Edited by T. McGrath
Link to comment
Share on other sites

Firstly, you are confusing correlation with causation.

Secondly, dwarf species are well known as a response to severely restricted environments. The splitting apart of Gondwanaland and Laurasia still left extremly large continental lands. To suggest that an area many times the probable range of these "giants" was insufficient is a "highly suspect" speculation. If you wish it to be taken seriously you need to produce something more substantive than an inapplicable evolutionary trait, observed thus far only on islands.  You may be correct, but your suggestion is at odds with established evolutionary biology. You need to make a proper case, or acknowledge that it nothing more than a wild assed guess.

Link to comment
Share on other sites

2 minutes ago, Area54 said:

Firstly, you are confusing correlation with causation.

Secondly, dwarf species are well known as a response to severely restricted environments. The splitting apart of Gondwanaland and Laurasia still left extremly large continental lands. To suggest that an area many times the probable range of these "giants" was insufficient is a "highly suspect" speculation. If you wish it to be taken seriously you need to produce something more substantive than an inapplicable evolutionary trait, observed thus far only on islands.  You may be correct, but your suggestion is at odds with established evolutionary biology. You need to make a proper case, or acknowledge that it nothing more than a wild assed guess.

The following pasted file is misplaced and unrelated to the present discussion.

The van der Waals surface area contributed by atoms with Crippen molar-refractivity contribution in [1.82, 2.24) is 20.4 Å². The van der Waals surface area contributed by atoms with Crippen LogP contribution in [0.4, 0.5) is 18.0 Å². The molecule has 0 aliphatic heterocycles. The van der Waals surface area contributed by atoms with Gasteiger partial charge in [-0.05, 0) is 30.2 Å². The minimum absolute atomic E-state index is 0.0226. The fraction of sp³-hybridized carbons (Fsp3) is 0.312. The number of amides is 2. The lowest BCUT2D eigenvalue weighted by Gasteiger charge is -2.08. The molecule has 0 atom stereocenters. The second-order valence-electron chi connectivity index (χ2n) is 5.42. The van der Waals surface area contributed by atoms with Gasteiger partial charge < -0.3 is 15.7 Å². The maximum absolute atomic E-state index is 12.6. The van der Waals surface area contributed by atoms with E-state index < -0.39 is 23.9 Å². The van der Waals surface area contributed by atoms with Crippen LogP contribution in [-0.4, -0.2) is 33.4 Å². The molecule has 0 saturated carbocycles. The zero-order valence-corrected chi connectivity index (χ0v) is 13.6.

I am not suggesting anything, I am reporting factual information.  When Gondwanaland and Laurasia broke apart during the beginning of the Cretaceous the large sauropods became extinct.  This is a fact, not a suggestion.  That didn't mean all other large life forms ceased to exist, they just never got as big.  I'm sorry you find fossil evidence to be "highly suspect."  There is nothing I can do about that.